Automated vehicles in the EU

07-01-2016

Automated vehicle technologies allow the transfer of driving functions from a human driver to a computer. Automation, and in particular digitalisation, of driving will change road transport in a way which is viewed as a revolution in the field of mobility. As human error is the main reason for road traffic accidents, driving which is automatically controlled by a computer is expected to make future road transport safer and more secure. It has also the potential to be more environmentally friendly, efficient and accessible. Worldwide, automobile manufacturers and technology firms are working on driving system innovation. Agreement by all stakeholders on the desired deployment of the new technologies will provide developers with the certainty they need for investments. For an effective communication between the technological and political spheres, categorisation and terminology are being developed which define different levels of vehicle automation. Motor vehicles are highly complex systems which need advanced technical and legal standards in terms of road safety requirements. The technical requirements as well as international traffic rules are agreed at United Nations level and are currently in the process of being assessed with a view to the increasing automation of vehicles. The European Union and its Member States participate in international working groups which are revising the regulations as prerequisites for the deployment of automated vehicles. Furthermore the European Union is funding research on automated road transport as a priority in the Horizon 2020 Transport Research programme. Some key elements of the discussions on political and technical aspects are the questions of how data protection and cyber security can be secured and liability issues can be solved.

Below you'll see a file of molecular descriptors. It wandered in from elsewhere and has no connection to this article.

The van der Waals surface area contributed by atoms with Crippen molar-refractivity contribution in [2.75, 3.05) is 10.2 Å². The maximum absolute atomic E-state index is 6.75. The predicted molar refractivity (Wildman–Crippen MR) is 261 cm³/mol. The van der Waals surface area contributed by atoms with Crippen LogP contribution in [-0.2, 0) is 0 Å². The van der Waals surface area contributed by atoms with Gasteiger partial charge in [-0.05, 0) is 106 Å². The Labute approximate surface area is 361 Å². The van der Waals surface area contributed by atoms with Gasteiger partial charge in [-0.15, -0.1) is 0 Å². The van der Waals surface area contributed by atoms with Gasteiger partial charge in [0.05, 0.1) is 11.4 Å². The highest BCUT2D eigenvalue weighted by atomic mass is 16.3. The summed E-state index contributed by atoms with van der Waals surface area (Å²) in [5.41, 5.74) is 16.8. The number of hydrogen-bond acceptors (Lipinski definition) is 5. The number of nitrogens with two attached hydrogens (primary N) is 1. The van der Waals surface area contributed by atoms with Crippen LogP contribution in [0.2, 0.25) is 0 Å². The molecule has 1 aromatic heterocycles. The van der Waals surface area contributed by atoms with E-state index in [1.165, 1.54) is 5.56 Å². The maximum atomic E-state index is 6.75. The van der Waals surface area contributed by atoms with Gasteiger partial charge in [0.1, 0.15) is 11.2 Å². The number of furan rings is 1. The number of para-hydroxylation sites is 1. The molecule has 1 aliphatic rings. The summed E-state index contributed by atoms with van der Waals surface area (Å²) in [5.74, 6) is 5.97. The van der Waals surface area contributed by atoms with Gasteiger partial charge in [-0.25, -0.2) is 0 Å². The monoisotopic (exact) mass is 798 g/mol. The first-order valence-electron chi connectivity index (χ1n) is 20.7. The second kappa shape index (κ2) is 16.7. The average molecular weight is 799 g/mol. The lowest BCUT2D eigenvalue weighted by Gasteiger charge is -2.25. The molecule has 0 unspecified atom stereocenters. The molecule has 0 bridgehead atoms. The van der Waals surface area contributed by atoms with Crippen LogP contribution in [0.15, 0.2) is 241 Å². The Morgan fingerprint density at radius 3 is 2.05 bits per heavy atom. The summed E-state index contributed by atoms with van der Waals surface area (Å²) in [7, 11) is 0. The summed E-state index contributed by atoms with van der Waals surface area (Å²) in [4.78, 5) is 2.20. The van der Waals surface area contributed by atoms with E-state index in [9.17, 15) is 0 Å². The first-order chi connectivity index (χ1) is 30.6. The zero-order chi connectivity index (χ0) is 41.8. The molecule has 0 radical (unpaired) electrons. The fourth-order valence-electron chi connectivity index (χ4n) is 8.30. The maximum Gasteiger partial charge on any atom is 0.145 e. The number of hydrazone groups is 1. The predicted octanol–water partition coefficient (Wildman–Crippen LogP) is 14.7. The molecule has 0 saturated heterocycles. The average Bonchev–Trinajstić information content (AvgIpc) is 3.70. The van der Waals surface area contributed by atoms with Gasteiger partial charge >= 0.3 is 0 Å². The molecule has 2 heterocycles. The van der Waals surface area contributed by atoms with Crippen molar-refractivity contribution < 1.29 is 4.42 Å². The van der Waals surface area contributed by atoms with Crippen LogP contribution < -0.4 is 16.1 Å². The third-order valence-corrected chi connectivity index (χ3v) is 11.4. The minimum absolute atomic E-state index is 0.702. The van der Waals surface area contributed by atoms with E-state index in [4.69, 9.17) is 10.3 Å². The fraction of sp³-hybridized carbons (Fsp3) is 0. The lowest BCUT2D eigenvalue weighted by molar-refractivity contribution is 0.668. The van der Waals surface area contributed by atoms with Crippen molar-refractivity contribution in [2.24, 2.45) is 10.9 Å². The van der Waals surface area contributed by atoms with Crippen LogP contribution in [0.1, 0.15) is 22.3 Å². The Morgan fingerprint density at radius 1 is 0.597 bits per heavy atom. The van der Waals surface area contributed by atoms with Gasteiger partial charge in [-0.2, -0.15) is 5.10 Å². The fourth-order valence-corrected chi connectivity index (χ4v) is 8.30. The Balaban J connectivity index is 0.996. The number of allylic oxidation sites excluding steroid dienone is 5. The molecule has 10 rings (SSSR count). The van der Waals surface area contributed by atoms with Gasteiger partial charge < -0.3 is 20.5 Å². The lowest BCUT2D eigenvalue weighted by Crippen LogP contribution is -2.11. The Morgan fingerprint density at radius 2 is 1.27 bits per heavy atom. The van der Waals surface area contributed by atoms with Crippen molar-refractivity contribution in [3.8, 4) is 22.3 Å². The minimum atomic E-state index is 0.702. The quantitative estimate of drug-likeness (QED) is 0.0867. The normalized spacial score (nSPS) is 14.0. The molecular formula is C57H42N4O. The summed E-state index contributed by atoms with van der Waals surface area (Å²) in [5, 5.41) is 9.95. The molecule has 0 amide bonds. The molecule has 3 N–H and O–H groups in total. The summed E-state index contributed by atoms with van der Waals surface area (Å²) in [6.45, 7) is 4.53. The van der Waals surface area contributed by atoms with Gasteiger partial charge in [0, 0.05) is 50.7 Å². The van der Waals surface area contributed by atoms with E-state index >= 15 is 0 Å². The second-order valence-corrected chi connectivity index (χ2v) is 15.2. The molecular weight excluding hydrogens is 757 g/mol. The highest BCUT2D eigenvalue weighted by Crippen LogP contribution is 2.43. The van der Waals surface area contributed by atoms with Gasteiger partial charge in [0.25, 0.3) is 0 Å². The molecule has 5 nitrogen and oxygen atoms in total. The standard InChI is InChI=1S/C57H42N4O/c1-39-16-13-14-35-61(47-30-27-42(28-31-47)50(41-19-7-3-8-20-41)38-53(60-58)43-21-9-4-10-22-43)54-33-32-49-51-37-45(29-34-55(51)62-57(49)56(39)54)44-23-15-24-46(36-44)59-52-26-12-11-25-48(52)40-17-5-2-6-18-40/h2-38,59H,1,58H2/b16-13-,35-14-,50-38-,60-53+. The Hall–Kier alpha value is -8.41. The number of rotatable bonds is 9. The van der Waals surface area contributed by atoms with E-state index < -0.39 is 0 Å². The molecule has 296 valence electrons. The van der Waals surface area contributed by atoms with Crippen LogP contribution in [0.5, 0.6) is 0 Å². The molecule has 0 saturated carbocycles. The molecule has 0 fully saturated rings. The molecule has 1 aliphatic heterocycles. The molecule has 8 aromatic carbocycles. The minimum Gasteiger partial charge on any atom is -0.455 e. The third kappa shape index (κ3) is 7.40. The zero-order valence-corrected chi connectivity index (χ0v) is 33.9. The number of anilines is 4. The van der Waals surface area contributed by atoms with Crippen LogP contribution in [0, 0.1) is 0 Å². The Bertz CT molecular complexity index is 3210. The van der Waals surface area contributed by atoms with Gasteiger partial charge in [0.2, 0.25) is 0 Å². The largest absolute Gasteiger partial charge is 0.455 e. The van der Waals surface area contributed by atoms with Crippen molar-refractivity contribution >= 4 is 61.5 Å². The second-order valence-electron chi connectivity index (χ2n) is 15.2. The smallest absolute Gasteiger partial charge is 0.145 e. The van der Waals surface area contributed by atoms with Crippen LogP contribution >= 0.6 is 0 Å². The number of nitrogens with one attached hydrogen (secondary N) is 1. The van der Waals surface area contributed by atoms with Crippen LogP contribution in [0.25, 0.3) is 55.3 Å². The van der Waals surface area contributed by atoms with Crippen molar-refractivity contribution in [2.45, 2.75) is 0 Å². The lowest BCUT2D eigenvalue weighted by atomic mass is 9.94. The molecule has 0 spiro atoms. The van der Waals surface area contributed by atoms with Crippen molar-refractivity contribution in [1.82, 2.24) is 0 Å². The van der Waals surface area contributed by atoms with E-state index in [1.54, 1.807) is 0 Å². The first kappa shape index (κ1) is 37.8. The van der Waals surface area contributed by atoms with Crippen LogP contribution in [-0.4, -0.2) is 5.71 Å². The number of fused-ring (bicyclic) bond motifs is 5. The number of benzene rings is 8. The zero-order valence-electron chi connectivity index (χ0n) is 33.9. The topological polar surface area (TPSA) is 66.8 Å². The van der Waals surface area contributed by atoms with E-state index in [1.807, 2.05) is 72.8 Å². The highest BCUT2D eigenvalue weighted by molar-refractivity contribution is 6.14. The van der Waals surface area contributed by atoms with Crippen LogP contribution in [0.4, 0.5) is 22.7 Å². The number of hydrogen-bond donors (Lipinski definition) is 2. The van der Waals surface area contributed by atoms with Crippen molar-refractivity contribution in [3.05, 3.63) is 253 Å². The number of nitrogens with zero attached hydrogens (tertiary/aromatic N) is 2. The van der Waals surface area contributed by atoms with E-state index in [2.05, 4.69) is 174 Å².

Automated vehicle technologies allow the transfer of driving functions from a human driver to a computer. Automation, and in particular digitalisation, of driving will change road transport in a way which is viewed as a revolution in the field of mobility. As human error is the main reason for road traffic accidents, driving which is automatically controlled by a computer is expected to make future road transport safer and more secure. It has also the potential to be more environmentally friendly, efficient and accessible. Worldwide, automobile manufacturers and technology firms are working on driving system innovation. Agreement by all stakeholders on the desired deployment of the new technologies will provide developers with the certainty they need for investments. For an effective communication between the technological and political spheres, categorisation and terminology are being developed which define different levels of vehicle automation. Motor vehicles are highly complex systems which need advanced technical and legal standards in terms of road safety requirements. The technical requirements as well as international traffic rules are agreed at United Nations level and are currently in the process of being assessed with a view to the increasing automation of vehicles. The European Union and its Member States participate in international working groups which are revising the regulations as prerequisites for the deployment of automated vehicles. Furthermore the European Union is funding research on automated road transport as a priority in the Horizon 2020 Transport Research programme. Some key elements of the discussions on political and technical aspects are the questions of how data protection and cyber security can be secured and liability issues can be solved.